Molecular analysis

The resulting sequences were confirmed as being derived from Sargocentron species DNA using the GenBank Blast algorithm. The DNADynamo software version 1.459 was used for editing the sequences and they were aligned using Clustal W. Finally, the phylogenetic analyses used were Maximum Evolution, Neighbor Joining, and Maximum Likelihood in MEGA 6.0 software (Tamura et al. 2013).

Results

Fish species belonging to the family Holocentridae were collected and identified based on traditional morphotaxonomy and further confirmed by molecular marker using DNA sequencing. In this study, it was recorded for the first time two different fish species such as; eight specimens of Sargocentron spinosissimum and twelve specimens of Sargocentron tiereoides of the order Beryciformes, from the Damietta coast. The morphometric as well meristic data of both species were presented in Table 1.

Key to the subfamilies

Holocentrinae has anal fin rays 7–10 (soft rays). A stout long spine was found in the angle of preopercle which is longer than its width while, Myripristinae species have anal fin rays more than 10 (soft rays). Angle of preopercle without spine in adult (Atlantic species Corniger spinosus Agassiz, 1831 has one or two strong spines).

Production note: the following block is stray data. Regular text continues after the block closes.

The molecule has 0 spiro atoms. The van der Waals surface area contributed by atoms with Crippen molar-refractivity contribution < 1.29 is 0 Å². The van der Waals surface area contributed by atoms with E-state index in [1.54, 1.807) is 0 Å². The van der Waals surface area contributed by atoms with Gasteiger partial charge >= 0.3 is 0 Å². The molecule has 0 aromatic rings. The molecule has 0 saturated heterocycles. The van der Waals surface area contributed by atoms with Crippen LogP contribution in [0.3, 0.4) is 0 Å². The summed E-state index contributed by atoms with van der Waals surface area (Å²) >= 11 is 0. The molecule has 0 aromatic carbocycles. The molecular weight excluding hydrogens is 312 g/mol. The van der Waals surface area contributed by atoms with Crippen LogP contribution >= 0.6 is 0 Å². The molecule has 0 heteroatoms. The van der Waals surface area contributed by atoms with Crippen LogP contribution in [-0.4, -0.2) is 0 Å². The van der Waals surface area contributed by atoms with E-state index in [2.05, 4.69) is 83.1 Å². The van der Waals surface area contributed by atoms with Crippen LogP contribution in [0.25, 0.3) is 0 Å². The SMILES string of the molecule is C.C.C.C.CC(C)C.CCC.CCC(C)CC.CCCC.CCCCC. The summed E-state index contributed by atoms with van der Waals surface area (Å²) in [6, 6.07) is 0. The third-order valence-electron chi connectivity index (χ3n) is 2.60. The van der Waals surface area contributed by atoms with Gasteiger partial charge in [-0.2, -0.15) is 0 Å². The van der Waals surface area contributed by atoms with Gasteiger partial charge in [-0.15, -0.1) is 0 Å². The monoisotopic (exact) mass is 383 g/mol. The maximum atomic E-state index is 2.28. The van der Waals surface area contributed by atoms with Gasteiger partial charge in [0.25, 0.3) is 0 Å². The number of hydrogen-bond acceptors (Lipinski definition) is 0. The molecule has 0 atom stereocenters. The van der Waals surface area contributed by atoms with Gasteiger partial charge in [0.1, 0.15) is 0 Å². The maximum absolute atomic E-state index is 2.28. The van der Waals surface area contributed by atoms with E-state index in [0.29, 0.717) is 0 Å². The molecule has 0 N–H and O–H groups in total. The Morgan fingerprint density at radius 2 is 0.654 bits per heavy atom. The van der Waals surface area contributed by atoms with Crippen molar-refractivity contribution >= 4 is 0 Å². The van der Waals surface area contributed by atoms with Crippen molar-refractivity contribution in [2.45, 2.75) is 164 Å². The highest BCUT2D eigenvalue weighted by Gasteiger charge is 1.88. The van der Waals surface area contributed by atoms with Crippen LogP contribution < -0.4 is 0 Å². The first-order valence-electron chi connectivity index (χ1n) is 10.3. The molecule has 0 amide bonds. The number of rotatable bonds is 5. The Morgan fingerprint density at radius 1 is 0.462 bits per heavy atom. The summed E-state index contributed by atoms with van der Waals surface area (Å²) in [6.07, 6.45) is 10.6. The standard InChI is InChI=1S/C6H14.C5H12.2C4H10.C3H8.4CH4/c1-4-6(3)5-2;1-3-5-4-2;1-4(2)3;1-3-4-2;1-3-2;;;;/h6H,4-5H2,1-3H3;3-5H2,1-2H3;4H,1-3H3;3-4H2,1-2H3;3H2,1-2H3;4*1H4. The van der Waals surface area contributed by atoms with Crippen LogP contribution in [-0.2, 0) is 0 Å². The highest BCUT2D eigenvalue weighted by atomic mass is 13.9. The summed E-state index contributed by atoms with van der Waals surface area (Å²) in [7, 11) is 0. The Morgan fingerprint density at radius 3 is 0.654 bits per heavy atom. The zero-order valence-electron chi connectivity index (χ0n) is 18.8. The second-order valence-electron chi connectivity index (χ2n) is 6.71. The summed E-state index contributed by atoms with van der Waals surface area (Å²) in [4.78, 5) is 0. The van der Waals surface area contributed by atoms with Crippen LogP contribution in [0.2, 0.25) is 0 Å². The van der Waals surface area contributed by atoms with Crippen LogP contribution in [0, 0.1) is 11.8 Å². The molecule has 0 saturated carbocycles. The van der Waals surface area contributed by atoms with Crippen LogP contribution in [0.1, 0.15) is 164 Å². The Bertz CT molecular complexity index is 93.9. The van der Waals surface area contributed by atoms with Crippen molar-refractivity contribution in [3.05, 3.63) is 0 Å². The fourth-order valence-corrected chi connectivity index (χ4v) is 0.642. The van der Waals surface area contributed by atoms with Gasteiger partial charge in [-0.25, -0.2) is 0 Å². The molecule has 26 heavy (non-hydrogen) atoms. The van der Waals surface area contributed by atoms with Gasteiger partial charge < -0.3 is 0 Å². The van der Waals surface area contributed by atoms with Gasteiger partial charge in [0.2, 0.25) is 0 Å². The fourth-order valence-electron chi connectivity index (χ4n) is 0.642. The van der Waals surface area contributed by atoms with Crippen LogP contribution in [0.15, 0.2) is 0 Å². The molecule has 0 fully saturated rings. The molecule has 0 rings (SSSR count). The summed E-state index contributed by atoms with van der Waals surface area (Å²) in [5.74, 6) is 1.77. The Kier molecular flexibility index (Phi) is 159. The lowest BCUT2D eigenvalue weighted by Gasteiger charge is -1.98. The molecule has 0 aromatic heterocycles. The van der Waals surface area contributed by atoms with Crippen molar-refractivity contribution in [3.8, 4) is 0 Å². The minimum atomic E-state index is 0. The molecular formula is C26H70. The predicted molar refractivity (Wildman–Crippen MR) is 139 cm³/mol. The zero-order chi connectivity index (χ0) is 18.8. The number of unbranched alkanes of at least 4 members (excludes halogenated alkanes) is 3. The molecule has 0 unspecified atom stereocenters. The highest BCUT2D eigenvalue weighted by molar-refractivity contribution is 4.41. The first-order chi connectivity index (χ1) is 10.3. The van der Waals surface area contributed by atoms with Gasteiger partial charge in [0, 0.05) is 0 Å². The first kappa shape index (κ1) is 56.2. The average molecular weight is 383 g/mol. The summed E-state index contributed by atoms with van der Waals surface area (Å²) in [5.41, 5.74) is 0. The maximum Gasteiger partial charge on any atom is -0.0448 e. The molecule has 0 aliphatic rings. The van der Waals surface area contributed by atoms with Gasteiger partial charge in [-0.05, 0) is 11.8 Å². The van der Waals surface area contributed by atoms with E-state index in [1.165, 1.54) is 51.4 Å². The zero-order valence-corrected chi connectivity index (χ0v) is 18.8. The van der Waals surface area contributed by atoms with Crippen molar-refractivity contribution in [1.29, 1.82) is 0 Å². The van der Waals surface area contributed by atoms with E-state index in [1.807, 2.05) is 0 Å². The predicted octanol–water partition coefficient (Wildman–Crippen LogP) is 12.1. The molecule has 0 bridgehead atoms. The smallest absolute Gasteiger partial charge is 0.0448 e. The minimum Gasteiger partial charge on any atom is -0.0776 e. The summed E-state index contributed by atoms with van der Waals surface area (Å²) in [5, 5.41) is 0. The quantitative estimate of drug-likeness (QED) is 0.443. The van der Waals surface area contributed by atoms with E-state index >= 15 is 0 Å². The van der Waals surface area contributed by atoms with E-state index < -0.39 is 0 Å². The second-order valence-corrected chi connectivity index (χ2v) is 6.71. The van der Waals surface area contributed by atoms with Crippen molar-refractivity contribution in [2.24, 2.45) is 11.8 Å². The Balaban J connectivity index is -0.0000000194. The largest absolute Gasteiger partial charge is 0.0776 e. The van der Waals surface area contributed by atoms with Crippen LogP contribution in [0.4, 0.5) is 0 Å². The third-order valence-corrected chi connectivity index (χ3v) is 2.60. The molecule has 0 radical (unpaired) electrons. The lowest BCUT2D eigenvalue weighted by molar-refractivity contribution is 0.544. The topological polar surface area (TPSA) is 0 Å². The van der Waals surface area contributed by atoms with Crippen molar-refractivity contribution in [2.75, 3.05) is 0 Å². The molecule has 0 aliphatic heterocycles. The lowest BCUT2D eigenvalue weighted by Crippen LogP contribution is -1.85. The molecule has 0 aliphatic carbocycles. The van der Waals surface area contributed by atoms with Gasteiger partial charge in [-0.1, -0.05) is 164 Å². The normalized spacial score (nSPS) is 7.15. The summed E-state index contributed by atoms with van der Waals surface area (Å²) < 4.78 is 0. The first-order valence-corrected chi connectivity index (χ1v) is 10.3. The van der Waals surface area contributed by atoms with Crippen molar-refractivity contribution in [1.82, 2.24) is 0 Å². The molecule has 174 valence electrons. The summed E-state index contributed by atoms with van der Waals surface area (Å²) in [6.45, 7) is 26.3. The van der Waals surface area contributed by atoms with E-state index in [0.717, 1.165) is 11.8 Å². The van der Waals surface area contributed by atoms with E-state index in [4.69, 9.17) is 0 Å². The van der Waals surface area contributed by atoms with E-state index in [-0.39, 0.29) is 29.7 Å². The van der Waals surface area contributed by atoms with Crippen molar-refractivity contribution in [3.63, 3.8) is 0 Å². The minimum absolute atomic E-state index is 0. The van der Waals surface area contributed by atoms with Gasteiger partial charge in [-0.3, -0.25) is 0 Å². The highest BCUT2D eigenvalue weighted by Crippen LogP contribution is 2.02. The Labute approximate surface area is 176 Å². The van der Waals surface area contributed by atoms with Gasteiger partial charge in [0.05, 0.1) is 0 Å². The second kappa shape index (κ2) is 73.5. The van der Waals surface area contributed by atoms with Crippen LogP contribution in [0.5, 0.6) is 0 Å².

Key to the genera

Last dorsal fin spine located at middle between the first dorsal fin ray and the penultimate dorsal fin spine in Sargocentron. In Neoniphon last dorsal fin spine located nearer to the first dorsal fin ray than the penultimate dorsal fin spine.

Morphological data

The following morphometric characters of Sargocentron spinosissimum were registered: scales are very rough ctenoid and large; ridges and mucous channels dorsally on rounded red head and edges of external bones of head serrate or with spines. Opercle with two sharp spines, almost equal in length. Preopercular spine moderate, about a half of orbit; very large eyes; dorsal fin with 11 spines and 12 soft rays; 13 anal fin rays (4 spines and 9 soft); 14 pectoral fin rays; pelvic fin with 1 spine and 7 soft rays; standard length 134 mm; fork length 149 mm; head length 42 mm; eye diameter 17.5 mm. Body depth 50 mm; length of caudal peduncle length 11 mm; length from tip of snout to origin of dorsal fin 48 mm; length from tip of snout to origin of pectoral fin 44 mm; length from tip of snout to origin of anal fin 101 mm; length from tip of snout to origin of pelvic fin 51 mm. Base of dorsal fin 76 mm; base of pectoral fin 7.6 mm; base of pelvic fin 7 mm. Base of anal fin 17 mm. Caudal fin forked. Morphometric data are given as percentages of standard length in Table 1. Coloration of body is brilliant reddish. Body with 9 red stripes alternating with 9 narrower white stripes that pass along the middle of the longitudinal scale rows; head is red with a white bar along the posterior margin of preopercle (Fig. 1A).